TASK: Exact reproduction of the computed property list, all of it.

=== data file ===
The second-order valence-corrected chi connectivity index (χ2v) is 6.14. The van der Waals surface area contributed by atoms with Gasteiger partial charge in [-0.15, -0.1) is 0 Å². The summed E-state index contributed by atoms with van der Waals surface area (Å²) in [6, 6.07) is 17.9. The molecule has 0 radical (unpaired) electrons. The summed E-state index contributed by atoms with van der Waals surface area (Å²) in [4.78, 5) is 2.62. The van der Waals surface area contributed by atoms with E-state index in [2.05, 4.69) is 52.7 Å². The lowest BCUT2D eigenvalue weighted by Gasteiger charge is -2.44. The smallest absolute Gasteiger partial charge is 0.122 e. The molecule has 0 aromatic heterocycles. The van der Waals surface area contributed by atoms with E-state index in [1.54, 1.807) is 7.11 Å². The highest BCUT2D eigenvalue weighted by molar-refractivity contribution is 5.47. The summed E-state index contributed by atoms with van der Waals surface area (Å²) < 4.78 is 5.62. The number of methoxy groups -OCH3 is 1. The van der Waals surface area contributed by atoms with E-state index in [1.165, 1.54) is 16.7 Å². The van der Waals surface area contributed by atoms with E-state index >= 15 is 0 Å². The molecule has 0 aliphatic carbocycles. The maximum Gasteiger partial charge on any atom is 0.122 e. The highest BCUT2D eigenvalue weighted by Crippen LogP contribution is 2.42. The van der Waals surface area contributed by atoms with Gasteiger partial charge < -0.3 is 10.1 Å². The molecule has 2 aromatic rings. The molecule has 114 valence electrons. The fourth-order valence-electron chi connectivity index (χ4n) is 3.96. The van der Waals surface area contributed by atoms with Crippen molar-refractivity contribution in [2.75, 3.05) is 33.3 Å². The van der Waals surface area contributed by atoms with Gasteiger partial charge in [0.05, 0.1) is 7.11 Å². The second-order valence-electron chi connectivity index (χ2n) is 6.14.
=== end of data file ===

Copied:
The second-order valence-corrected chi connectivity index (χ2v) is 6.14. The van der Waals surface area contributed by atoms with Gasteiger partial charge in [-0.15, -0.1) is 0 Å². The summed E-state index contributed by atoms with van der Waals surface area (Å²) in [6, 6.07) is 17.9. The molecule has 0 radical (unpaired) electrons. The summed E-state index contributed by atoms with van der Waals surface area (Å²) in [4.78, 5) is 2.62. The van der Waals surface area contributed by atoms with E-state index in [2.05, 4.69) is 52.7 Å². The lowest BCUT2D eigenvalue weighted by Gasteiger charge is -2.44. The smallest absolute Gasteiger partial charge is 0.122 e. The molecule has 0 aromatic heterocycles. The van der Waals surface area contributed by atoms with E-state index in [1.54, 1.807) is 7.11 Å². The highest BCUT2D eigenvalue weighted by molar-refractivity contribution is 5.47. The summed E-state index contributed by atoms with van der Waals surface area (Å²) < 4.78 is 5.62. The number of methoxy groups -OCH3 is 1. The van der Waals surface area contributed by atoms with E-state index in [1.165, 1.54) is 16.7 Å². The van der Waals surface area contributed by atoms with E-state index >= 15 is 0 Å². The molecule has 0 aliphatic carbocycles. The maximum Gasteiger partial charge on any atom is 0.122 e. The highest BCUT2D eigenvalue weighted by Crippen LogP contribution is 2.42. The van der Waals surface area contributed by atoms with Gasteiger partial charge < -0.3 is 10.1 Å². The molecule has 2 aromatic rings. The molecule has 114 valence electrons. The fourth-order valence-electron chi connectivity index (χ4n) is 3.96. The van der Waals surface area contributed by atoms with Crippen molar-refractivity contribution in [2.75, 3.05) is 33.3 Å². The van der Waals surface area contributed by atoms with Gasteiger partial charge in [0.05, 0.1) is 7.11 Å². The second-order valence-electron chi connectivity index (χ2n) is 6.14.